ST. SIMONS ISLAND, Ga. – In June, when the PGA Tour announced it would add blood testing to his anti-doping program there were plenty of questions.
When would players be tested?
How invasive are the tests?
Would a test somehow impact a player’s ability to swing the golf club?
Those questions are slowly being answered.
On Tuesday at the RSM Classic, defending champion Mac Hughes had his first experience with the new blood testing procedures.
“I didn’t even know. When I was going to my test I thought it was a urine test,” said Hughes, who added this was the first time he’d been blood tested on Tour. “They told me it was a blood test and I thought, this is kind of interesting.”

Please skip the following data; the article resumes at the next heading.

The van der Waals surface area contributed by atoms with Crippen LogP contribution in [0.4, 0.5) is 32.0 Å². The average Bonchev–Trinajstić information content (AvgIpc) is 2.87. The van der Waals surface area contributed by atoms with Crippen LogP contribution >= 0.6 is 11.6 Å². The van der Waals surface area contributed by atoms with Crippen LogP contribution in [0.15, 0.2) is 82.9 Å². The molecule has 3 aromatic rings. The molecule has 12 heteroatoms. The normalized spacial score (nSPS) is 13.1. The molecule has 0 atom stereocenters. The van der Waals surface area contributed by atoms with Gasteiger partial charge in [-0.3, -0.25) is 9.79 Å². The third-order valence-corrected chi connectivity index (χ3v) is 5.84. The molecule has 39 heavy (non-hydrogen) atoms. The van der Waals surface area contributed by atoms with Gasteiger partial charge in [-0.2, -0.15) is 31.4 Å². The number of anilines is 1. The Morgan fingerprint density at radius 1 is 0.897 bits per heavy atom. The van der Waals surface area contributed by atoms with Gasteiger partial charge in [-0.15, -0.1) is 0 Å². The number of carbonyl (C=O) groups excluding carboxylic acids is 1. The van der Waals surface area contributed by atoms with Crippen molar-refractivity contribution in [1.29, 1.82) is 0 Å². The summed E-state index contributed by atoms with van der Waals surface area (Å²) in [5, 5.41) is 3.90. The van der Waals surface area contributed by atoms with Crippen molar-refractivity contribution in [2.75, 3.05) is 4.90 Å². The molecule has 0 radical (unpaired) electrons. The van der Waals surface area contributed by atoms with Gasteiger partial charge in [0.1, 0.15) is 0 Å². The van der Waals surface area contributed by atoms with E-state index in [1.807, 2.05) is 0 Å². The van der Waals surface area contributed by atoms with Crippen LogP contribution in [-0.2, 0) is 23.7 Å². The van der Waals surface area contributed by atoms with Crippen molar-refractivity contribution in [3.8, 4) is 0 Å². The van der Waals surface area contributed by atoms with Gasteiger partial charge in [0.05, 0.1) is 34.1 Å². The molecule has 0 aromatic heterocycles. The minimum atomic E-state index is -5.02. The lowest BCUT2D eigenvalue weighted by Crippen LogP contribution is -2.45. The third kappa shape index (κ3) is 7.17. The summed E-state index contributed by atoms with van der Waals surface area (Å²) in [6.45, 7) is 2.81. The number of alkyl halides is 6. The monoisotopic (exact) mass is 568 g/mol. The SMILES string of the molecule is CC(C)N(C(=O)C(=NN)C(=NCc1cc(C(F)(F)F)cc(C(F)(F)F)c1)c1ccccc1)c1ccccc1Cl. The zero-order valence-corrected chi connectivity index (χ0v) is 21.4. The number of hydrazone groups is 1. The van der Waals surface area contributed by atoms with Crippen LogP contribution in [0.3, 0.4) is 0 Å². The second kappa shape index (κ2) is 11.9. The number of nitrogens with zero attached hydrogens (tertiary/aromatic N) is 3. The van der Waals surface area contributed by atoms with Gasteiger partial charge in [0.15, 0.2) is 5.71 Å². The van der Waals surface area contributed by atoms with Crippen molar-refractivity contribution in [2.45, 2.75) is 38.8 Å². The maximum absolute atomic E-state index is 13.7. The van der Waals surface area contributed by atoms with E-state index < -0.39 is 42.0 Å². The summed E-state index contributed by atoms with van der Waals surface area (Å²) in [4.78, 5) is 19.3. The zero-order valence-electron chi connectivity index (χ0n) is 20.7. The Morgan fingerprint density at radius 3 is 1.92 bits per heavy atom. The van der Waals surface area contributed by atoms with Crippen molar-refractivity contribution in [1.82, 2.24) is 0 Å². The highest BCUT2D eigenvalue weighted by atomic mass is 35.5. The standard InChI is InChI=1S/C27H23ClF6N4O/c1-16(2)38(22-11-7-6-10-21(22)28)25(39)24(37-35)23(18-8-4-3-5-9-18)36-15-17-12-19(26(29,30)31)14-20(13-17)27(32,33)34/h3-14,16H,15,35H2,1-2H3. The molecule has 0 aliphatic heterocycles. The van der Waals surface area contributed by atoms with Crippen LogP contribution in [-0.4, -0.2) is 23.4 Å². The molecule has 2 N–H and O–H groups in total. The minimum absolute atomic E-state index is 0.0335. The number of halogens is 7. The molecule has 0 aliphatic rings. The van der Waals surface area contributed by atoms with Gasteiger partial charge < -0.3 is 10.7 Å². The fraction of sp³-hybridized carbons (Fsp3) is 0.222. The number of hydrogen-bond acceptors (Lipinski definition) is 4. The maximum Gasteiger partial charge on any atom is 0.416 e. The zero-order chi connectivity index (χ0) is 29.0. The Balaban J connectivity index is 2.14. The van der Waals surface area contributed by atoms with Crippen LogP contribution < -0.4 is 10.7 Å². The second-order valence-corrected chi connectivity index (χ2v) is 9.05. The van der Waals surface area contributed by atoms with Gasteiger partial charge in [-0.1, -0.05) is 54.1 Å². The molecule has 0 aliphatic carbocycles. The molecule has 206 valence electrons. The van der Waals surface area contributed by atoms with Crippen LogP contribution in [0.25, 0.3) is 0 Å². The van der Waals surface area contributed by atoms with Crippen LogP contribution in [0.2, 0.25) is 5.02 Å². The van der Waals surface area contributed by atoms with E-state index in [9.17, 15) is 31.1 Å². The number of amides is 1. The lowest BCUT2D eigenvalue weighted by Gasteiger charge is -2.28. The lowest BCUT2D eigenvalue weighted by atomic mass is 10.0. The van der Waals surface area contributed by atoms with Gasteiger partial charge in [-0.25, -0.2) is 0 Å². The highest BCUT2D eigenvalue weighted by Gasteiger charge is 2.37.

Although officials don’t tell players how many times or when they will be tested, blood testing is supposed to be a fraction of the performance-enhancing tests that are administered, with the majority of testing still done via urine tests.
In the past, the vast majority of urine tests were done after competitive rounds, but if Tuesday was any indication, officials will utilize practice and pro-am days to administer blood testing.
“There was like three or four other guys getting tested the same time as me,” Hughes said.